Re: Per-page crawling policy

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Re: Per-page crawling policy

Ken Krugler-3
Hi Andrzej,

>I've been toying with the following idea, which is an extension of
>the existing URLFilter mechanism and the concept of a "crawl
>frontier".
>
>Let's suppose we have several initial seed urls, each with a
>different subjective quality. We would like to crawl these, and
>expand the "crawling frontier" using outlinks. However, we don't
>want to do it uniformly for every initial url, but rather propagate
>certain "crawling policy" through the expanding trees of linked
>pages. This "crawling policy" could consist of url filters, scoring
>methods, etc - basically anything configurable in Nutch could be
>included in this "policy". Perhaps it could even be the new version
>of non-static NutchConf ;-)
>
>Then, if a given initial url is a known high-quality source, we
>would like to apply a "favor" policy, where we e.g. add pages linked
>from that url, and in doing so we give them a higher score.
>Recursively, we could apply the same policy for the next generation
>pages, or perhaps only for pages belonging to the same domain. So,
>in a sense the original notion of high-quality would cascade down to
>other linked pages. The important aspect of this to note is that all
>newly discovered pages would be subject to the same policy - unless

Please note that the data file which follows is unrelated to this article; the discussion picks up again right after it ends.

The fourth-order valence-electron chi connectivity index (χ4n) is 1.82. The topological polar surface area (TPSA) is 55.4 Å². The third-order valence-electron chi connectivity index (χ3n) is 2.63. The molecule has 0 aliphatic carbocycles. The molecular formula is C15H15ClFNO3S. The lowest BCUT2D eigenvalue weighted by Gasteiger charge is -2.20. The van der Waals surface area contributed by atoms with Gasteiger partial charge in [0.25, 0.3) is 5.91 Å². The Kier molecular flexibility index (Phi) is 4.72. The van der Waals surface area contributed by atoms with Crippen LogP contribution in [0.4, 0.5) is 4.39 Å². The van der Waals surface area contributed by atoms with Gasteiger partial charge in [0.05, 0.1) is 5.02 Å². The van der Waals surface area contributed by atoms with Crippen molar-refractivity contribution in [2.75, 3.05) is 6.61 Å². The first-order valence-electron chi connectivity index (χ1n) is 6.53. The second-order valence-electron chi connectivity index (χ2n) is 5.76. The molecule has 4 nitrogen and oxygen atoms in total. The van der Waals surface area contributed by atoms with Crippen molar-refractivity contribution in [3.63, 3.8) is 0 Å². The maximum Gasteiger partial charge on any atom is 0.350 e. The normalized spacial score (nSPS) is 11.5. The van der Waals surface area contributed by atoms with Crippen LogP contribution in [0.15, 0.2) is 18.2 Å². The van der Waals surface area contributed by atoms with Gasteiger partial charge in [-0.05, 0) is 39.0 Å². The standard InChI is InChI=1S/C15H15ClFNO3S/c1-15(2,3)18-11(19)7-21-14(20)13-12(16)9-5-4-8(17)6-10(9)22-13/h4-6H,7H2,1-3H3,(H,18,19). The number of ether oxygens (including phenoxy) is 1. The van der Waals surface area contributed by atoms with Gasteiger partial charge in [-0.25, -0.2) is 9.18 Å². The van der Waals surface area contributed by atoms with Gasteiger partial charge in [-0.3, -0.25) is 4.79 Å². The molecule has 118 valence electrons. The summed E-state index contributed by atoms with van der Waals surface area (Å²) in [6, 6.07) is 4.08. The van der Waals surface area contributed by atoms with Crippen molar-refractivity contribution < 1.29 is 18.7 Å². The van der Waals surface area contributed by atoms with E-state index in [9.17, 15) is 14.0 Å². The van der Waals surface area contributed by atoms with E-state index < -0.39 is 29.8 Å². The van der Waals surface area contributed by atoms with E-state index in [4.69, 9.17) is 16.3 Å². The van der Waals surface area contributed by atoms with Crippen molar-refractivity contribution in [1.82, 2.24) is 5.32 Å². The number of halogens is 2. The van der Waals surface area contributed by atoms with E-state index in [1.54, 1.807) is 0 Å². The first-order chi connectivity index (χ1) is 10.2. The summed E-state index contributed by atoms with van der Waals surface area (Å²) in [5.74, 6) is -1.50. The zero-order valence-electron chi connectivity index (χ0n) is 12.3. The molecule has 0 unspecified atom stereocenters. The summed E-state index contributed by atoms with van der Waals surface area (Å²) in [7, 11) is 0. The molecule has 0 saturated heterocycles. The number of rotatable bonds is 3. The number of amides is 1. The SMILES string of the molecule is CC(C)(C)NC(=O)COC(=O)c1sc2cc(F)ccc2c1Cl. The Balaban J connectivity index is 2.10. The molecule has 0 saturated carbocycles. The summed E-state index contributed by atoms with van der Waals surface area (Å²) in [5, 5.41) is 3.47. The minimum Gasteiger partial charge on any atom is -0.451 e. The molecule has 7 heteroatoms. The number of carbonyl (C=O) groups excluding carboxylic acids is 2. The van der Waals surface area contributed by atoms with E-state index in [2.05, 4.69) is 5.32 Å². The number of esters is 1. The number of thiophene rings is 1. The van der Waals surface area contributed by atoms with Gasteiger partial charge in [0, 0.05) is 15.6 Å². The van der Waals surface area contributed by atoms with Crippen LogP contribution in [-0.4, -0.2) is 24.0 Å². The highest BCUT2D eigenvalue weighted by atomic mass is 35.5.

>we have compelling reasons to switch the policy (from "favor" to
>"default" or to "distrust"), which at that point would essentially
>change the shape of the expanding frontier.
>
>If a given initial url is a known spammer, we would like to apply a
>"distrust" policy for adding pages linked from that url (e.g. adding
>or not adding, if adding then lowering their score, or applying
>different score calculation). And recursively we could apply a
>similar policy of "distrust" to any pages discovered this way. We
>could also change the policy on the way, if there are compelling
>reasons to do so. This means that we could follow some high-quality
>links from low-quality pages, without drilling down the sites which
>are known to be of low quality.
>
>Special care needs to be taken if the same page is discovered from
>pages with different policies, I haven't thought about this aspect
>yet... ;-)

This sounds like the TrustRank algorithm. See
http://www.vldb.org/conf/2004/RS15P3.PDF. This talks about trust
attenuation via trust dampening (reducing the trust level as you get